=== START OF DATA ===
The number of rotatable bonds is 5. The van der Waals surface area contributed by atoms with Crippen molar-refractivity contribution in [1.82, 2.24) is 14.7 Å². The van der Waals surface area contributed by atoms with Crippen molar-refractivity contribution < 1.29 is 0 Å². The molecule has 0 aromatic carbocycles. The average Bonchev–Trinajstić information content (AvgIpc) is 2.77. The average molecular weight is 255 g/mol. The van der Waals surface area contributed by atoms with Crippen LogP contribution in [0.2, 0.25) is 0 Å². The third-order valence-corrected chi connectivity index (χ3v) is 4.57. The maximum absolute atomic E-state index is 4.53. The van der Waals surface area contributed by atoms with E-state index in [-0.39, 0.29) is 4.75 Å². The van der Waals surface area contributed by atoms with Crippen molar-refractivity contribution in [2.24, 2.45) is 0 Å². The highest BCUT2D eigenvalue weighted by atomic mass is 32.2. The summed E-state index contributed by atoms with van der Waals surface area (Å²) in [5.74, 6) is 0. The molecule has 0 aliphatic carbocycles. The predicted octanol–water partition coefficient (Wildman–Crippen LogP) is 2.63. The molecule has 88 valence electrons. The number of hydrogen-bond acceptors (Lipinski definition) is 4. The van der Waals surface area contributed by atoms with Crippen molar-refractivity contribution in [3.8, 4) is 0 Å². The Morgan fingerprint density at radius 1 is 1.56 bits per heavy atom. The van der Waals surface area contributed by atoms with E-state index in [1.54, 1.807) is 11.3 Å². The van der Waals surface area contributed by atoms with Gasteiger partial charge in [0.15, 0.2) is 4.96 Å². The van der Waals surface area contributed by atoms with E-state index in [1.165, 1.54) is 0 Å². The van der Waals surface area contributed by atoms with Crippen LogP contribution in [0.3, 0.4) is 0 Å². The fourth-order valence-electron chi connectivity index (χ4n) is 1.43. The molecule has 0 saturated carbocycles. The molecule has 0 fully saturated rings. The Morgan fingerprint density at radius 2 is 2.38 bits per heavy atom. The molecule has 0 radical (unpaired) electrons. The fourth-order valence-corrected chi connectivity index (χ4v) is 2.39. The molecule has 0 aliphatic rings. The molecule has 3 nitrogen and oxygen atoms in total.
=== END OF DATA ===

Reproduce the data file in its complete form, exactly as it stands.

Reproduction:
The number of rotatable bonds is 5. The van der Waals surface area contributed by atoms with Crippen molar-refractivity contribution in [1.82, 2.24) is 14.7 Å². The van der Waals surface area contributed by atoms with Crippen molar-refractivity contribution < 1.29 is 0 Å². The molecule has 0 aromatic carbocycles. The average Bonchev–Trinajstić information content (AvgIpc) is 2.77. The average molecular weight is 255 g/mol. The van der Waals surface area contributed by atoms with Crippen LogP contribution in [0.2, 0.25) is 0 Å². The third-order valence-corrected chi connectivity index (χ3v) is 4.57. The maximum absolute atomic E-state index is 4.53. The van der Waals surface area contributed by atoms with E-state index in [-0.39, 0.29) is 4.75 Å². The van der Waals surface area contributed by atoms with Crippen molar-refractivity contribution in [2.24, 2.45) is 0 Å². The highest BCUT2D eigenvalue weighted by atomic mass is 32.2. The summed E-state index contributed by atoms with van der Waals surface area (Å²) in [5.74, 6) is 0. The molecule has 0 aliphatic carbocycles. The predicted octanol–water partition coefficient (Wildman–Crippen LogP) is 2.63. The molecule has 88 valence electrons. The number of hydrogen-bond acceptors (Lipinski definition) is 4. The van der Waals surface area contributed by atoms with Crippen molar-refractivity contribution in [3.8, 4) is 0 Å². The Morgan fingerprint density at radius 1 is 1.56 bits per heavy atom. The van der Waals surface area contributed by atoms with E-state index in [1.54, 1.807) is 11.3 Å². The van der Waals surface area contributed by atoms with Gasteiger partial charge in [0.15, 0.2) is 4.96 Å². The van der Waals surface area contributed by atoms with E-state index in [1.165, 1.54) is 0 Å². The van der Waals surface area contributed by atoms with Crippen LogP contribution in [0.3, 0.4) is 0 Å². The fourth-order valence-electron chi connectivity index (χ4n) is 1.43. The molecule has 0 saturated carbocycles. The molecule has 0 fully saturated rings. The Morgan fingerprint density at radius 2 is 2.38 bits per heavy atom. The molecule has 0 radical (unpaired) electrons. The fourth-order valence-corrected chi connectivity index (χ4v) is 2.39. The molecule has 0 aliphatic rings. The molecule has 3 nitrogen and oxygen atoms in total.